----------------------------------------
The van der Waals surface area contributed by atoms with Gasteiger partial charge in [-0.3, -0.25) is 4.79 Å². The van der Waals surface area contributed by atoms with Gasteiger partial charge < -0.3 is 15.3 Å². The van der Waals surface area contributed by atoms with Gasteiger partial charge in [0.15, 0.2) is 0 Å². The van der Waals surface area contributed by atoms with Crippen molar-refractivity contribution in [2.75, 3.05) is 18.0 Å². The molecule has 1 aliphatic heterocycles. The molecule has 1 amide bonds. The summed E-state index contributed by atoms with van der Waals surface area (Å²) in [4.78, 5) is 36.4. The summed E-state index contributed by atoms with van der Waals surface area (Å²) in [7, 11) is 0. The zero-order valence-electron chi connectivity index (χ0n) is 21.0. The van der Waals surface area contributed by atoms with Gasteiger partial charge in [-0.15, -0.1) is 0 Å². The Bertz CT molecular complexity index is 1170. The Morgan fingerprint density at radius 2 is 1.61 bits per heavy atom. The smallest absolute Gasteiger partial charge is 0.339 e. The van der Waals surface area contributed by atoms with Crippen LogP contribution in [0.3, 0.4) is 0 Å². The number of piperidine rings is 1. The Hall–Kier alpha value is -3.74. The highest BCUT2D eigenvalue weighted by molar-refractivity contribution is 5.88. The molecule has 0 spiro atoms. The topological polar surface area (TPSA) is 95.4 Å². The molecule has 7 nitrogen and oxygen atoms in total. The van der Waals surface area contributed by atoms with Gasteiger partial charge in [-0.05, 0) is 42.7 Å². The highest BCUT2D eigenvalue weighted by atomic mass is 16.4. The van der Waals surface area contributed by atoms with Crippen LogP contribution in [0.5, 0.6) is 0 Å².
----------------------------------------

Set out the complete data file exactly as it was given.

The van der Waals surface area contributed by atoms with Gasteiger partial charge in [-0.3, -0.25) is 4.79 Å². The van der Waals surface area contributed by atoms with Gasteiger partial charge < -0.3 is 15.3 Å². The van der Waals surface area contributed by atoms with Gasteiger partial charge in [0.15, 0.2) is 0 Å². The van der Waals surface area contributed by atoms with Crippen molar-refractivity contribution in [2.75, 3.05) is 18.0 Å². The molecule has 1 aliphatic heterocycles. The molecule has 1 amide bonds. The summed E-state index contributed by atoms with van der Waals surface area (Å²) in [4.78, 5) is 36.4. The summed E-state index contributed by atoms with van der Waals surface area (Å²) in [7, 11) is 0. The zero-order valence-electron chi connectivity index (χ0n) is 21.0. The van der Waals surface area contributed by atoms with Gasteiger partial charge in [-0.15, -0.1) is 0 Å². The Bertz CT molecular complexity index is 1170. The Morgan fingerprint density at radius 2 is 1.61 bits per heavy atom. The smallest absolute Gasteiger partial charge is 0.339 e. The van der Waals surface area contributed by atoms with Crippen LogP contribution in [0.3, 0.4) is 0 Å². The number of piperidine rings is 1. The Hall–Kier alpha value is -3.74. The highest BCUT2D eigenvalue weighted by molar-refractivity contribution is 5.88. The molecule has 0 spiro atoms. The topological polar surface area (TPSA) is 95.4 Å². The molecule has 7 nitrogen and oxygen atoms in total. The van der Waals surface area contributed by atoms with Gasteiger partial charge in [-0.05, 0) is 42.7 Å². The highest BCUT2D eigenvalue weighted by atomic mass is 16.4. The van der Waals surface area contributed by atoms with Crippen LogP contribution in [0.5, 0.6) is 0 Å².